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Why are these models performing so poorly The answer is that we have not applied misclassi cation costs. To develop candidate models that we will evaluate using a strictly de ned cost bene t matrix, we should seek to embed these costs within the models themselves. In Clementine 8.5, two classi cation algorithms are equipped with explicit mechanisms for de ning asymmetric misclassi cation costs: C5.0 and CART. Therefore, our next step is to develop decision tree models using misclassi cation costs in C5.0 and CART. We proceed to de ne the cost of making a false negative decision to be 28.4 and the cost of making a false positive decision to be 2.0; there is no mechanism for de ning the bene t of a true positive to be 26.4, so it is left as 1.0. It should be noted that using these values to de ne the misclassi cation costs is equivalent to setting the false negative cost to 14.2 and the false positive cost to 1.0. Unfortunately, the application of these costs resulted in both the CART model and the C5.0 model classifying all customers as responders (not shown) (i.e., similar to the send to everyone model). Evidently, the combination of 50% balancing with these strong misclassi cation costs made it too expensive for either model to predict negatively. Therefore, the misclassi cation costs were reduced from the 14.2 1.0 ratio down to a 10.0 1.0 ratio, with the false negative cost equal to 10 and the false positive cost equal to 1. Again, this is equivalent to a false negative cost of 20 and a false positive cost of 2. The resulting performance measures are provided in Table 7.12. Suddenly, with the application of misclassi cation costs at the model-building stage, the overall pro t per customer has jumped by more than a dollar. Both the CART model and the C5.0 model have now outperformed the baseline send to everyone model. Let s take a closer look at these models. Figure 7.29 shows the results from the C5.0 model in Table 7.12. Note the highlighted node. For the 447 records in this node, only 20.8% of them are responders. Yet, as indicated by the 1 to the right of the arrow, the model is predicting that the customers in this node are responders. Why is this happening Because the high false negative misclassi cation cost makes the model very wary of making negative predictions. This phenomenon helps to illustrate why the C5.0 model with 14.2 1 misclassi cation costs returned not a single negative prediction. Also note from Figure 7.29 the dominant role played by the rst principal component, purchasing habits (Table 7.6), denoted as $F-PCA-1 in the decision tree.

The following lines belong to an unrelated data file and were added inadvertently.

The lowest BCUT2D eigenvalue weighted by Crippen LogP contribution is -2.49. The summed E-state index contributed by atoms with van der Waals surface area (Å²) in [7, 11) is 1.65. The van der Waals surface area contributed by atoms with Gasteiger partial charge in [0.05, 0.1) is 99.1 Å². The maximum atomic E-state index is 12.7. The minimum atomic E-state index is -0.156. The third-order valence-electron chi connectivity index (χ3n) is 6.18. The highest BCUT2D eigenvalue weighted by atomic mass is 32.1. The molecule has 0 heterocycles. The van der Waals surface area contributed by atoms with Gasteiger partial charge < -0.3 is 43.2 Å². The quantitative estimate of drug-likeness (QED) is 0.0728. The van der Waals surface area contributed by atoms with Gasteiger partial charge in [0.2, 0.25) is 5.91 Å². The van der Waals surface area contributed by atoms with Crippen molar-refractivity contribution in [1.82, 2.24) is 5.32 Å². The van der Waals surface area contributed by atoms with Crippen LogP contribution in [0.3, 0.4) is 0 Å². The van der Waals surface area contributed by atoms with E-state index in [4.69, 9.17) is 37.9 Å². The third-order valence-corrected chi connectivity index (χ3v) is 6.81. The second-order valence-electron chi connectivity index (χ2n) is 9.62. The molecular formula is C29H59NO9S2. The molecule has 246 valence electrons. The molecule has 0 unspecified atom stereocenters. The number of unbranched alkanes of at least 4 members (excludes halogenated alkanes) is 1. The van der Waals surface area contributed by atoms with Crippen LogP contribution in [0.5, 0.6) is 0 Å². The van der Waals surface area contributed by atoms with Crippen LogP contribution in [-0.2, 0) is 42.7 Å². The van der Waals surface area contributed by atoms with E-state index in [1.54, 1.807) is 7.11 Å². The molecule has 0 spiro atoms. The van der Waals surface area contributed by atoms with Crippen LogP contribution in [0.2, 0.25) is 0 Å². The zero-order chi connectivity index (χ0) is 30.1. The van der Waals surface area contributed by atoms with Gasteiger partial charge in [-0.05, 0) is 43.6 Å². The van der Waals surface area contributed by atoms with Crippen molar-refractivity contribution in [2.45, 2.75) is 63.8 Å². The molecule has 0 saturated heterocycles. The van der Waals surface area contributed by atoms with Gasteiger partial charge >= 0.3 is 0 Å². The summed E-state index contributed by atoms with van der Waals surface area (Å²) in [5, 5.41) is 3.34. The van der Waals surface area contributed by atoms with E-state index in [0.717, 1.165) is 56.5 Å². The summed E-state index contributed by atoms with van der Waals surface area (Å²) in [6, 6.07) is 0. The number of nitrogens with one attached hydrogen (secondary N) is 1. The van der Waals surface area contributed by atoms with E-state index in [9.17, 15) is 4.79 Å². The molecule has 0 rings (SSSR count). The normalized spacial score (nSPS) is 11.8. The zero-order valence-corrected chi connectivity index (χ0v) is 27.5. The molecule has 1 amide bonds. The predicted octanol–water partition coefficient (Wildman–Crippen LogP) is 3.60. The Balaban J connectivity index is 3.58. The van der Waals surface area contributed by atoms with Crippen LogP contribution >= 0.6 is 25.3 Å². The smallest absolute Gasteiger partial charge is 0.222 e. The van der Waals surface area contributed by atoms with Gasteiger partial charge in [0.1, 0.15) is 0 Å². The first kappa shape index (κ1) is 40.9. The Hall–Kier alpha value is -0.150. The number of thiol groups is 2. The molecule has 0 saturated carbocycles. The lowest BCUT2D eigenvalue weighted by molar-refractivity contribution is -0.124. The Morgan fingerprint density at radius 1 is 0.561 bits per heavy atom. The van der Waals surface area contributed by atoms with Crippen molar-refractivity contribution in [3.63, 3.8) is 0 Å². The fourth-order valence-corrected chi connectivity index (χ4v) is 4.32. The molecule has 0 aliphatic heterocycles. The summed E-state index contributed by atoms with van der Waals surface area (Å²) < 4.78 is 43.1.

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is associated with emotional disturbance (Brewer & Petrie, 1995; Chan & Grossman, 1988; Johnson, 1997a, 1998; Leddy et al., 1994; Mainwaring et al., 2004; Pearson & Jones, 1992; Smith et al., 1993). Similarly, there is evidence that the emotional disturbance of athletes is greater following injury than it is prior to injury (Leddy et al., 1994; Mainwaring et al., 2004; Smith et al., 1993). As noted by Heil (1993), the majority of psychological distress experienced by individuals with sport injuries is not of sufficient magnitude and duration to approach clinical levels. Nevertheless, epidemiological findings indicate that clinically meaningful levels of emotional disturbance are experienced by 5% to 27% of athletes with injuries (Brewer, Linder, & Phelps, 1995; Brewer, Petitpas, Van Raalte, Sklar, & Ditmar, 1995; Brewer & Petrie, 1995; Leddy et al., 1994; Manuel et al., 2002). In cases where the postinjury distress (especially depression) is severe, some athletes with injuries may even attempt suicide (Smith & Milliner, 1994). Although there is evidence suggesting that a large portion of athletes experience most of the emotional responses to injury posited to occur by stage models of adjustment (e.g., Astle, 1986; Lynch, 1988; Rotella, 1985) at some point during rehabilitation, results of retrospective, crosssectional, and longitudinal investigations indicate that emotional reactions to injury are more varied and less sequential than those hypothesized by stage models. In particular, the available research data suggest that positive emotions generally increase and negative emotions generally decrease over the course of rehabilitation (Crossman, Gluck, & Jamieson, 1995; Dawes & Roach, 1997; Leddy et al., 1994; Macchi & Crossman, 1996; Mainwaring et al., 2004; Manuel et al., 2002; McDonald & Hardy, 1990; Quackenbush & Crossman, 1994; Quinn & Fallon, 1999; Smith, Scott, O Fallon, et al., 1990). An exception to these trends is that positive emotions have been found to decrease slightly and negative emotions have been found to increase slightly as individuals near the end of rehabilitation following reconstructive knee surgery (Morrey, Stuart, Smith, & Wiese-Bjornstal, 1999), perhaps reflecting apprehension about their return to sport activity. In addition to analyzing temporal effects, researchers have accounted for some of the variability in emotional responses to sport injury by identifying personal, situational, and cognitive factors associated with athletes postinjury status. In the integrated model of response to the sport injury and rehabilitation process (Wiese-Bjornstal et al., 1998), the influence of personal and situational factors is thought to be mediated by cognitive appraisals. Most